Chives are one of those herbs that are easy to grow and offer a lot of flavor for their size. My chives actually overwintered this year, so I didn’t even need to plant more.
Not only are they easy to grow, but they are beneficial when grown next to many other garden plants. After seeing how many plants chives can help, you might just end up planting chives all over your garden.
The Best Chive Companion Plants
In my opinion, chives are one of the best companion plants you can grow around the garden. Chives are great companions for apple trees, brassicas, lettuce, peppers, tomatoes, and many other herbs. But you don’t want to plant chives near asparagus or spinach as they can stunt their growth.
Planting chives at the base of your apple trees is said to help repel borers and prevent apple scab fungus from ruining your fruit.
Broccoli & Cabbage
Chives are great at keeping cabbage worms from ruining your broccoli and cabbage leaves.
Chives can also keep carrot flies away from your carrot crop. These flies can consume the leaves of your carrots quickly, so having chives planted nearby is a great idea.
Cucumber beetles can be a huge issue when growing these beautiful green fruits. Thankfully, chives are a good companion plant for them as they repel these destructive beetles.
If you’re lucky enough to have grapes in your garden, planting chives nearby and letting them flower will attract beneficial pollinators and insects while keeping some of the bad pests away from your crop.
Herbs like basil, parsley, cilantro, and tarragon all grow well together near chives because they require similar growing conditions and well-draining soil. Chives are a great addition to an herb garden.
Chives can help keep aphids away from your lettuce plants, which can be a huge help as they seem to take over everything.
Similar to being helpful with lettuce, chives can help repel aphids from your peas as well, making them natural companion plants.
Chives are a great companion for peppers (both hot and bell peppers), as they can help keep slugs, aphids, and other pesky pests away from your pepper plants.
Because of their shallow roots, chives are a good option for planting in between your potato crops.
Rhubarb grows in the same soil and growing conditions as chives, making them great companions.
Planting chives near your rose bushes can help them grow better and keep a common disease called black spot from creeping in. They also help keep Japanese beetles from ravaging your bushes.
Similar to how well strawberries and garlic grow together, chives help repel some of the harmful insects that affect strawberry plants.
Tomatoes are said to taste better when planted near other members of the allium family like chives and garlic. They can also help keep aphids and hornworms to a minimum, which makes them a great companion for tomatoes.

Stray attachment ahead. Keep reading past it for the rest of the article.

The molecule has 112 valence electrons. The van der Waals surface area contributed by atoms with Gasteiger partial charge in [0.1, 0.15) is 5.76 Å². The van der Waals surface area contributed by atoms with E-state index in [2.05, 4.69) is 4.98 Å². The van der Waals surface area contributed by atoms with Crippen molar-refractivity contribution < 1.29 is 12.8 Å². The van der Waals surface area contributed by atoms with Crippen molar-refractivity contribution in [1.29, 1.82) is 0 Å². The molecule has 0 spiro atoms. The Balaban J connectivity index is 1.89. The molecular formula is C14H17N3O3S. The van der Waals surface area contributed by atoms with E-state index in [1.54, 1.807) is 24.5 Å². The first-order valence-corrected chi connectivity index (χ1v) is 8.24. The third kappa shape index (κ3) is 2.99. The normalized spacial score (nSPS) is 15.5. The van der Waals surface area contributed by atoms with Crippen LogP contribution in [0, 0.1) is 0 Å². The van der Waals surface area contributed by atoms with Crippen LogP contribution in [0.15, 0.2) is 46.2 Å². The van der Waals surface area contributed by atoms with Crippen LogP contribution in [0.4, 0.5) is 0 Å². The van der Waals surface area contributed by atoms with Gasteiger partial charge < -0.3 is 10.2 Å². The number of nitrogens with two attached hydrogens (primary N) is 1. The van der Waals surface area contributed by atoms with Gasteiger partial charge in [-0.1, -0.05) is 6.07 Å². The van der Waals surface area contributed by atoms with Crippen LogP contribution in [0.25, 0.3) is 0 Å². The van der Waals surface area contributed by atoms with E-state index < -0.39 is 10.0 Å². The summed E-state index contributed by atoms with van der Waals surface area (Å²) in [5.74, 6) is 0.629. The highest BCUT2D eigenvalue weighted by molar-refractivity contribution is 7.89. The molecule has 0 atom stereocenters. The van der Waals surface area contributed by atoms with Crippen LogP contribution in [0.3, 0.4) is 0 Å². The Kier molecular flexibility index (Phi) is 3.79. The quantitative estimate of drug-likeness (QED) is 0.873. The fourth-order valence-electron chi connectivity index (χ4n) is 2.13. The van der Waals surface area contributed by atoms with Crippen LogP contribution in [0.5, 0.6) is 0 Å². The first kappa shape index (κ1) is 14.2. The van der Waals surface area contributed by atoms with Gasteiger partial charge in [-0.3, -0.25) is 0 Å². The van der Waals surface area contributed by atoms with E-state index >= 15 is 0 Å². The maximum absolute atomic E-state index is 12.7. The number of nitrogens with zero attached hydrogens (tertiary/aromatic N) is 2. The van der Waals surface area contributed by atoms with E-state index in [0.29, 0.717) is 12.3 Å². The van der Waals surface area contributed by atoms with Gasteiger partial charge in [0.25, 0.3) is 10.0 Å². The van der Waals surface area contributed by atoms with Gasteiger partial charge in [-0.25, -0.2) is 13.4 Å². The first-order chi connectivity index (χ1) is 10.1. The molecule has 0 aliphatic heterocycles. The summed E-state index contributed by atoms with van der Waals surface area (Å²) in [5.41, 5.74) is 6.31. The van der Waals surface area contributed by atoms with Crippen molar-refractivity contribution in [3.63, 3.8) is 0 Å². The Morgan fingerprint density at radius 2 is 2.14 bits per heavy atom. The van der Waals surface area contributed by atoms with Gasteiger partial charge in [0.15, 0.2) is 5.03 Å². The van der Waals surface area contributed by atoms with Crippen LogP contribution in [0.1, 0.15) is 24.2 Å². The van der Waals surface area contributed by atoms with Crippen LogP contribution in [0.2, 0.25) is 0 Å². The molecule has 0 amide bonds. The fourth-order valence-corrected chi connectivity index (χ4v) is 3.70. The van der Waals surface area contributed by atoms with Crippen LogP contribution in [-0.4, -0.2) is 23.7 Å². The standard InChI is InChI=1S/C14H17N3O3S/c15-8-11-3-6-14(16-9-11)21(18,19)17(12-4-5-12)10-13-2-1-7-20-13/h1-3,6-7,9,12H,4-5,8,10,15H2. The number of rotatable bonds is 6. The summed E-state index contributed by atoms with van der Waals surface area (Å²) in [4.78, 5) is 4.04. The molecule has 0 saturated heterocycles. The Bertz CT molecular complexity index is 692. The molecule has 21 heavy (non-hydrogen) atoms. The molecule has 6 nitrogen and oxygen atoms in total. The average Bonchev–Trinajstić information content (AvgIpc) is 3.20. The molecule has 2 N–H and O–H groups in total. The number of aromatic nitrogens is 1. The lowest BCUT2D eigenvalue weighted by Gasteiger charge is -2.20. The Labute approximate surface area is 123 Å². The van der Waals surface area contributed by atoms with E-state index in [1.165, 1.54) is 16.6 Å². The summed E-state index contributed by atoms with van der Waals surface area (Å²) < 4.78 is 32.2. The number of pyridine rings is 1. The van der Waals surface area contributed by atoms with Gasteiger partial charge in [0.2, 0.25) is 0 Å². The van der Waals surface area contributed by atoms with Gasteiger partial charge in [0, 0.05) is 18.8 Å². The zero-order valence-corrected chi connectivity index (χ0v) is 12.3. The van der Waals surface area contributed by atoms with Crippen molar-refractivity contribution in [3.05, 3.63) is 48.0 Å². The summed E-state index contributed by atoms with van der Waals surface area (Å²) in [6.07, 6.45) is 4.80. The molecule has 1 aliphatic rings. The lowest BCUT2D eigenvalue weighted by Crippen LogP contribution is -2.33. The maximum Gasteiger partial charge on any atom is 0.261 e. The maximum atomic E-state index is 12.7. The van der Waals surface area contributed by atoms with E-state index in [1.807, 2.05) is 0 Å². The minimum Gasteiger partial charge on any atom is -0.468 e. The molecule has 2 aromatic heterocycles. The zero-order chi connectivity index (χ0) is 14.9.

What NOT to Plant With Chives
While many other herbs and vegetables do well being planted near fresh chives, there are a few that aren’t great companion plants.
Members of the allium family are not good companions for asparagus, as they can stunt their growth. Chives are no exception.
There are some herbs you don’t want to plant with chives because they like different growing conditions. Oregano, sage, thyme, rosemary, and lavender like dried, more sandy soil so these won’t grow as well in the same areas.
The Benefits of Companion Planting
There are a number of great benefits to finding great companion plants. Here are just a few.
Repel Damaging Insects and Pests
Insects and pests can be a huge stressor on many garden plants. If you’ve ever grown tomatoes, you know the tomato hornworm is public enemy #1. Some plants like onions, chives, and basil can help with this.
This is a great example of companion planting, Plant A helps Plant B.
Attracting Beneficial Insects
As a companion plant, the beautiful chive blossoms can attract many beneficial insects and pollinators to your garden. I love watching the bumblebees have a great old time on my plants, and they often move over to the tomatoes or peppers I’ve planted nearby.
Ground Cover & Providing Shade
Some plants can make for a great ground cover, providing the base of other plants with some shade on those hot summer days. These shorter plants will keep the soil cool, but won’t overshadow some larger plants like tomatoes, or sunflowers, but keeps the ground a little cooler.
Improving Nutrients in the Soil
Some companion plants even add nutrients back into the soil. Peas and beans are great examples of this, as they add nitrogen back into the soil, which is super important for heavy feeders like tomatoes and peppers.
Some plants can also improve the taste of others. Basil can help improve the taste of tomatoes, but if you planted mint near your cucumbers, the flavor might not be a “typical” cucumber, if you know what I mean.
Chives Are Good Companion Plants
See what I mean by chives are helpful to quite a few plants in the vegetable garden? I’m going to end up with a ton of them this year because they seem to help deter pests from so many garden plants.
Be careful though, as once chives go to seed, those chive seeds are going to spread around the garden and you’ll be growing chives for years – which isn’t really the worst thing in the world. 🙂